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Instruments of Intelligence

The human hand allows the mind to reveal itself.” – Dr. Montessori

Concrete materials being manipulated in the classroom.

We learn first and foremost through our senses; they are a direct and powerful conduit to the burgeoning intellect. What a child experiences through his or her own eyes, ears, fingers and other senses are the vivid impressions that enable the child to understand and learn. When the time does come for the abstraction of knowledge to take place, it does so naturally, indelibly, and masterfully, having a rock-solid foundation of concrete experience.

The Lower Elementary classroom offers the curious child well-ordered, enticing manipulative material designed to engage the hand and intrigue the mind. The math and geometry materials are of

Fraction inset material.

particular note, brilliantly translating numbers and mathematical concepts into colours, shapes and textures that are eagerly explored by young fingers and eyes. Fractions, for example, are introduced in the first year of elementary through fraction insets that can easily be seen and handled, instead of being taught as numbers on a board or a piece of paper. Children gain a very clear understanding of what one fourth or one eighth is, and fully comprehend concepts such as equivalence and operations with fractions. On this foundation of visual and tactile experiences, the abstraction of complex processes and advanced ideas is built.

Even something as seemingly abstract as the parts of speech are given concrete clarity through manipulation. Students manipulate and use the colour-coded symbols of the grammar boxes and grammar cards to identify and classify words according to their functions. Students form phrases and, later on, sentences using cards of varying colours. They symbolize each word with a specific symbol, gaining a definite and clear understanding of how each part of speech is used in language. The exploration of words is carried out through the manipulation of various word study cards: Compound words are linked together to build compound word chains, antonyms are placed side by side, clearly showing their relationship.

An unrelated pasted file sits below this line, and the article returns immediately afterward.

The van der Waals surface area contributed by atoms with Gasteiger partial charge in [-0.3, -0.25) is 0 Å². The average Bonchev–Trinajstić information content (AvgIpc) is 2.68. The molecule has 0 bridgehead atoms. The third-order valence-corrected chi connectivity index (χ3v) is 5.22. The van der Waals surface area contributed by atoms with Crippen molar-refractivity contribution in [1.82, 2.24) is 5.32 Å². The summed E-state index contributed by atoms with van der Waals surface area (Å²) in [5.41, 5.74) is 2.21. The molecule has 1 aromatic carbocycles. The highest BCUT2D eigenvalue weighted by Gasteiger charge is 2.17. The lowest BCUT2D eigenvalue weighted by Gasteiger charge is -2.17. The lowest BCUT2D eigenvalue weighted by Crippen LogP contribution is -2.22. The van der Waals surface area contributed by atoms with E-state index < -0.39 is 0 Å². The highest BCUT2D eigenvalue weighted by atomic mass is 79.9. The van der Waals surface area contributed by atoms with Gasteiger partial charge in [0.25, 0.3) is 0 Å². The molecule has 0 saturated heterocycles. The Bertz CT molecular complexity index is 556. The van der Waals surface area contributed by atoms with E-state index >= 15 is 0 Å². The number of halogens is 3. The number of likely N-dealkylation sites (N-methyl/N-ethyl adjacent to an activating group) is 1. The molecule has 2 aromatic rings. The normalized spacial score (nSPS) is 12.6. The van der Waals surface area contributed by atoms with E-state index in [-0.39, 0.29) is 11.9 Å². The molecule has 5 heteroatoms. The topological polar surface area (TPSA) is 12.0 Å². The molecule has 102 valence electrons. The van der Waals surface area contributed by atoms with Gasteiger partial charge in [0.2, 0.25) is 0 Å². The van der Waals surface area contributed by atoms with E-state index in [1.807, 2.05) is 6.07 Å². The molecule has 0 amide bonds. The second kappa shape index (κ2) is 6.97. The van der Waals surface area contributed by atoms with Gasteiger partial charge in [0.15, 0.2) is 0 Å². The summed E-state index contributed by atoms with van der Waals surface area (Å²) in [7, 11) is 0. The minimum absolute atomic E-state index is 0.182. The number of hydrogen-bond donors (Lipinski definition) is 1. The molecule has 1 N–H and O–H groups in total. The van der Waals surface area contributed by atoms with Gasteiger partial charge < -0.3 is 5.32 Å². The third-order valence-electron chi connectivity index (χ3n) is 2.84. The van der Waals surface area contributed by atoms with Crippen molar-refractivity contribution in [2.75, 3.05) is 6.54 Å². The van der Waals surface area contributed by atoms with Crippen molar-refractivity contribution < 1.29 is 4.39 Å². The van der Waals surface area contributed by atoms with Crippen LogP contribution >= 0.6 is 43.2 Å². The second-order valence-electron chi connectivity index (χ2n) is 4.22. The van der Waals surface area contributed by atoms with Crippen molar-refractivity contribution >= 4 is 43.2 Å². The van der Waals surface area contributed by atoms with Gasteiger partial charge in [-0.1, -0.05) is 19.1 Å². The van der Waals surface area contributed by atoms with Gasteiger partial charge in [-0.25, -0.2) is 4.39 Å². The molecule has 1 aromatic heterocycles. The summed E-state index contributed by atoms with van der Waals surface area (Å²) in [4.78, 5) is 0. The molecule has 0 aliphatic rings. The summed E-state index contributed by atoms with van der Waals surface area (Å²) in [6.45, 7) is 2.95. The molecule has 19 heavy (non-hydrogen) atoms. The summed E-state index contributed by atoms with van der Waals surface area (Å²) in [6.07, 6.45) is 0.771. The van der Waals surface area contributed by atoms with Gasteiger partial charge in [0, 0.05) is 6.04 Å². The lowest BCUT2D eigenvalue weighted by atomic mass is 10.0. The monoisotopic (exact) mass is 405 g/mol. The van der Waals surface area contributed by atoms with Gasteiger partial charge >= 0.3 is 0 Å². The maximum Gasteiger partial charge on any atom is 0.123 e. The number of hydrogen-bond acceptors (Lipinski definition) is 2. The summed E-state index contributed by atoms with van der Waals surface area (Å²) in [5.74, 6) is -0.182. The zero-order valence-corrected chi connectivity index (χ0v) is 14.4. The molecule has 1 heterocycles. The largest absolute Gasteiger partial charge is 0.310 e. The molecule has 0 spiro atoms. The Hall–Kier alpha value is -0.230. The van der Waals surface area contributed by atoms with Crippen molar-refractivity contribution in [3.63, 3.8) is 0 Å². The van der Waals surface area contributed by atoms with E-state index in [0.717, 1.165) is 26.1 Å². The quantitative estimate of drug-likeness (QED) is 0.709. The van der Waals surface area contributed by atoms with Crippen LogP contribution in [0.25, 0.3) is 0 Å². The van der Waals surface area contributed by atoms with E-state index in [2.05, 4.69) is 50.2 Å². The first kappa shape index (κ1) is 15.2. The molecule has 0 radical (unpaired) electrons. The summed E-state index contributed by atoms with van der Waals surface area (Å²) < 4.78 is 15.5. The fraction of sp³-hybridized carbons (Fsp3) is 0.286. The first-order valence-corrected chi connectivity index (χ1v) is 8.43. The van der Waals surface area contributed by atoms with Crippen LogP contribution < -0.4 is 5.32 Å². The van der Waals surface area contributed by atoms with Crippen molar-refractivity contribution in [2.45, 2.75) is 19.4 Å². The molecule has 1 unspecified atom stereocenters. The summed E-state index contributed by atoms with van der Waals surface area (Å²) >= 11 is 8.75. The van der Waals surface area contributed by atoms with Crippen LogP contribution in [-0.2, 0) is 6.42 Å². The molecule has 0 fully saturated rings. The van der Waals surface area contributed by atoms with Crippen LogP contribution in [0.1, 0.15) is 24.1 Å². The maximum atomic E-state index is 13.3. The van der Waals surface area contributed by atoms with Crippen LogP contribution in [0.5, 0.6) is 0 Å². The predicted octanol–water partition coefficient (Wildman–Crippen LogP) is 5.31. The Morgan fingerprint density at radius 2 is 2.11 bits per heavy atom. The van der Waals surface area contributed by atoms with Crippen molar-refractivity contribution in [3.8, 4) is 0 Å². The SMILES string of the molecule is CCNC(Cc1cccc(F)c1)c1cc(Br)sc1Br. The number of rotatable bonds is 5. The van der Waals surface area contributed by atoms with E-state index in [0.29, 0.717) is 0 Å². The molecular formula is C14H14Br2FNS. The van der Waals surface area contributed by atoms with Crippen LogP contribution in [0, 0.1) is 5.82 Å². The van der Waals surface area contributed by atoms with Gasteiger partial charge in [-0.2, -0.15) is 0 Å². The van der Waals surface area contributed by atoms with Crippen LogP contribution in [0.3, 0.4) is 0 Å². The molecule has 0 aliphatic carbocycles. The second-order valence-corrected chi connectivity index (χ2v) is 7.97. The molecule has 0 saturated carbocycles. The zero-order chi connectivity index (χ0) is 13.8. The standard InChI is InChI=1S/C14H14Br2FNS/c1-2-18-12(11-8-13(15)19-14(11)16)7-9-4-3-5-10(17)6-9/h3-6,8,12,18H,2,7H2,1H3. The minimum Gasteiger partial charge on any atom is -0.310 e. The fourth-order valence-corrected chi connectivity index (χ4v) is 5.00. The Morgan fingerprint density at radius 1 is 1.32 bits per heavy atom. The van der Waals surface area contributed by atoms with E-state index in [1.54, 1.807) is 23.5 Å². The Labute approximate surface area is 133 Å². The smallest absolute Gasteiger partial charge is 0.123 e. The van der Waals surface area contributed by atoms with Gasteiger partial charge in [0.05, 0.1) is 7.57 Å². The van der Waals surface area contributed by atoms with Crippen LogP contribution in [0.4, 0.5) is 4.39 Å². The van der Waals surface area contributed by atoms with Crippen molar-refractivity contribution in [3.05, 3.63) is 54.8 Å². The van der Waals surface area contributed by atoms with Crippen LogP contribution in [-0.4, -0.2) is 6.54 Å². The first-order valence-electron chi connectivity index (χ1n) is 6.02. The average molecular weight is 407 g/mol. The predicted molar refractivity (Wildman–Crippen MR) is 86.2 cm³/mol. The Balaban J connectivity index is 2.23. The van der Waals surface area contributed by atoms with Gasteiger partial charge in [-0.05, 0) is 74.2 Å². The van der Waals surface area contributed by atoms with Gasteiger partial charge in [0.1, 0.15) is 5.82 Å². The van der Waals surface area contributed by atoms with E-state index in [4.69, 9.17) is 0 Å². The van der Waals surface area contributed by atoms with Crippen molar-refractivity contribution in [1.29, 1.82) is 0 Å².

Hands-on learning: Creating a mountain range!

In addition to the rich and varied range of Montessori materials in the classroom, students often investigate and learn about cultural and scientific concepts through hands-on exploration. Plate tectonics come to life as the children slide and collide graham-cracker plates atop oatmeal-porridge magma. The sheer wonder and elation on the children’s faces when observing wet graham crackers crumple into picture-perfect mountain ranges suggest the depth of learning taking place; the thoughtful questions and astute observations articulated in their science journals confirm it.

By connecting academic concepts to meaningful, concrete experiences, we facilitate true understanding and lifelong learning. Indeed, “The hands are the instruments of man’s intelligence.”

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OTHER NEWS:

OCTOBER LESSON THEMES – Please CLICK HERE to view this month’s lesson themes.

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